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PakBatt Beats Malaria

PakBatt Beats Malaria

TBENG MEANCHAY-While the Pakistani Battalion was packing up to depart from this Khmer

Rouge-surrounded provincial capital, with lumbering Mi-26's gracefully lifting away

15 tons of gear thrice daily to Battambang, the chief medical officer of the Azmiri

Kashmir Battalion proudly noted on Aug. 16 that one of their most important successes

during UNTAC was keeping the troops healthy.

"Our greatest accomplishment was beating malaria," said Maj. Badshah Zaidi.

"We only had seven cases compared to 2,657 for the rest of UNTAC."

The battalion, originally based in Samrong in Siem Reap Province and since January

in Tbeng Meanchey in Preah Vihear, was based in what is recognized as one of the

world's worst areas for drug-resistant malaria. The local population is widely infected

with the deadly disease.

Zaidi credits British Gen. Slim of the Burma campaign during World War II with one

of the reasons the Pakistanis were so successful in avoiding malaria. It was Slim

who initiated taking anti-malaria medicine as a function of daily military drill.

"The troops are lined up every evening and the tablets are thrown in their mouths

and then forced to drink it down," said Zaidi. "We don't even trust it

in their hands."

Soldiers were also under orders to wear long sleeve shirts and long pants at all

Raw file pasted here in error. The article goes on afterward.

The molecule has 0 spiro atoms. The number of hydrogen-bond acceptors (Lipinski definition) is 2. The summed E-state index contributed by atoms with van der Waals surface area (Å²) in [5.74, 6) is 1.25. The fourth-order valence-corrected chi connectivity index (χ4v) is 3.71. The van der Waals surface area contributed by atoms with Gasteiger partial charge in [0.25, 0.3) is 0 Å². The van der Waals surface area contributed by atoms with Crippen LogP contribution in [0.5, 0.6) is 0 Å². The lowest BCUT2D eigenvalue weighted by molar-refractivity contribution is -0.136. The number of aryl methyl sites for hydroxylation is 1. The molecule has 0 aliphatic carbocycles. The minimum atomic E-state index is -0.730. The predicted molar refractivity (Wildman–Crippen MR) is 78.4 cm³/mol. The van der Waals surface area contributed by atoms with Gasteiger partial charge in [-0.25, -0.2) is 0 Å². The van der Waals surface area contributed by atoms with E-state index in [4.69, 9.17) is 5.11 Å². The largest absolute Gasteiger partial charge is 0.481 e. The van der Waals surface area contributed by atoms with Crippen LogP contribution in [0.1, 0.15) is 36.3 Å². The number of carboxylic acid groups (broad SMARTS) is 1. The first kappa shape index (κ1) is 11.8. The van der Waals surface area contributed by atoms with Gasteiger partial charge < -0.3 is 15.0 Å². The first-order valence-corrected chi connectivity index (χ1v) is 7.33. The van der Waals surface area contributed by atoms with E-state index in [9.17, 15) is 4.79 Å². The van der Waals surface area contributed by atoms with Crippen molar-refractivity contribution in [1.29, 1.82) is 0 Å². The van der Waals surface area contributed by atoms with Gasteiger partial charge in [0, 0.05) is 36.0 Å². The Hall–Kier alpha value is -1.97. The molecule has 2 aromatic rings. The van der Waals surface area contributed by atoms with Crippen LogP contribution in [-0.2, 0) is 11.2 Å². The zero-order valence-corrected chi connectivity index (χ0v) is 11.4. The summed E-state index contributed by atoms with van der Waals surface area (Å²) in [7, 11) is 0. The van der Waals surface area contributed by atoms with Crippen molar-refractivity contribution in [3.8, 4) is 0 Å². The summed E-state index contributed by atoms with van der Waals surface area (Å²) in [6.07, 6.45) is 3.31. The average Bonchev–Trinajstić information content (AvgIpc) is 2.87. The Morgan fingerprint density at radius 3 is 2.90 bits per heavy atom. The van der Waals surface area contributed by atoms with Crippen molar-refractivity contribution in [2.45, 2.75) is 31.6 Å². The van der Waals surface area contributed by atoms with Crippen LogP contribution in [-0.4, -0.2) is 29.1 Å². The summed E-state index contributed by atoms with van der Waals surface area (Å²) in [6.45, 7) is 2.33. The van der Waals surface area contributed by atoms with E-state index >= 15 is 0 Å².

times, which contrasts readily with other UNTAC personnel in Preah Vihear who can

be seen working in shorts and t-shirts.

The battalion's medical team also undertook extensive fogging programs wherever soldiers

were based, cleared camps of any vegetation or standing water and strictly controlled

the disposal of garbage.

Zaidi also points to other health successes for the Pakistanis. While UNTAC has recorded

4,450 cases of sexually transmitted diseases, the Pakistanis have recorded none.

He says that, being Muslims, battalion members are prohibited both by military law

and religion from womanizing.

"There were 300 Vietnamese prostitutes waiting for us when we arrived in Tbeng

Meanchey," says Zaidi. "When they found out we were Muslims they packed

up and left."

"It all comes down to one word," said Zaidi, reflecting contentedly on

what he says is the reason for the health of the Pakistanis, "Discipline!"

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